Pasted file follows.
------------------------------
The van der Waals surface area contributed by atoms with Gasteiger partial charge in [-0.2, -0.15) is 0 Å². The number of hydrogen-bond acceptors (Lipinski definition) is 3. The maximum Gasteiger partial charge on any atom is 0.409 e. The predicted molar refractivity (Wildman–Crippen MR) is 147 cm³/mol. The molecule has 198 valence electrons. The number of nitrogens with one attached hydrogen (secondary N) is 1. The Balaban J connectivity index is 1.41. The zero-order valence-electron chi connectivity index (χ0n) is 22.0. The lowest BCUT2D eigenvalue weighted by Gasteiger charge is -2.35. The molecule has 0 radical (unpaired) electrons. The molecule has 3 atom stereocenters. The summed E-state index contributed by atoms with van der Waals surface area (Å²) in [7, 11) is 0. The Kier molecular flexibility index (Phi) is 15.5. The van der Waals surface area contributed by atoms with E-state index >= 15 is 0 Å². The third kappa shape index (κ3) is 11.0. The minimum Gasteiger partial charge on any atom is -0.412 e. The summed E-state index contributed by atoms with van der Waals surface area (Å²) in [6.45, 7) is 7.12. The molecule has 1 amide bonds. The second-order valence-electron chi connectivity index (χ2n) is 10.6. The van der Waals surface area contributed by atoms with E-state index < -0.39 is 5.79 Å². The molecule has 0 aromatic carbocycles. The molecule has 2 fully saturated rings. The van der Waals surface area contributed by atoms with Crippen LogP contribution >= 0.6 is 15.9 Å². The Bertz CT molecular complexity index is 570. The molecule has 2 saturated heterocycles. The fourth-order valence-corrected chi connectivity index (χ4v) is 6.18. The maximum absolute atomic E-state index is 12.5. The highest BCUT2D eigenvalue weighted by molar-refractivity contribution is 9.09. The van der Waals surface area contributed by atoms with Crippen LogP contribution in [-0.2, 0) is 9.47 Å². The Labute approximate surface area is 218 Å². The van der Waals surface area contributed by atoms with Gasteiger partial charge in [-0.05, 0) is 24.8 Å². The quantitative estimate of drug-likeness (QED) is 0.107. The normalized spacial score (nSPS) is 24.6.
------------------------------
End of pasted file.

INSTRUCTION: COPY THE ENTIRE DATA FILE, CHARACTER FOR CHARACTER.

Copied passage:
The van der Waals surface area contributed by atoms with Gasteiger partial charge in [-0.2, -0.15) is 0 Å². The number of hydrogen-bond acceptors (Lipinski definition) is 3. The maximum Gasteiger partial charge on any atom is 0.409 e. The predicted molar refractivity (Wildman–Crippen MR) is 147 cm³/mol. The molecule has 198 valence electrons. The number of nitrogens with one attached hydrogen (secondary N) is 1. The Balaban J connectivity index is 1.41. The zero-order valence-electron chi connectivity index (χ0n) is 22.0. The lowest BCUT2D eigenvalue weighted by Gasteiger charge is -2.35. The molecule has 0 radical (unpaired) electrons. The molecule has 3 atom stereocenters. The summed E-state index contributed by atoms with van der Waals surface area (Å²) in [7, 11) is 0. The Kier molecular flexibility index (Phi) is 15.5. The van der Waals surface area contributed by atoms with E-state index >= 15 is 0 Å². The third kappa shape index (κ3) is 11.0. The minimum Gasteiger partial charge on any atom is -0.412 e. The summed E-state index contributed by atoms with van der Waals surface area (Å²) in [6.45, 7) is 7.12. The molecule has 1 amide bonds. The second-order valence-electron chi connectivity index (χ2n) is 10.6. The van der Waals surface area contributed by atoms with E-state index < -0.39 is 5.79 Å². The molecule has 0 aromatic carbocycles. The molecule has 2 fully saturated rings. The van der Waals surface area contributed by atoms with Crippen LogP contribution >= 0.6 is 15.9 Å². The Bertz CT molecular complexity index is 570. The molecule has 2 saturated heterocycles. The fourth-order valence-corrected chi connectivity index (χ4v) is 6.18. The maximum absolute atomic E-state index is 12.5. The highest BCUT2D eigenvalue weighted by molar-refractivity contribution is 9.09. The van der Waals surface area contributed by atoms with Crippen LogP contribution in [-0.2, 0) is 9.47 Å². The Labute approximate surface area is 218 Å². The van der Waals surface area contributed by atoms with Gasteiger partial charge in [-0.05, 0) is 24.8 Å². The quantitative estimate of drug-likeness (QED) is 0.107. The normalized spacial score (nSPS) is 24.6.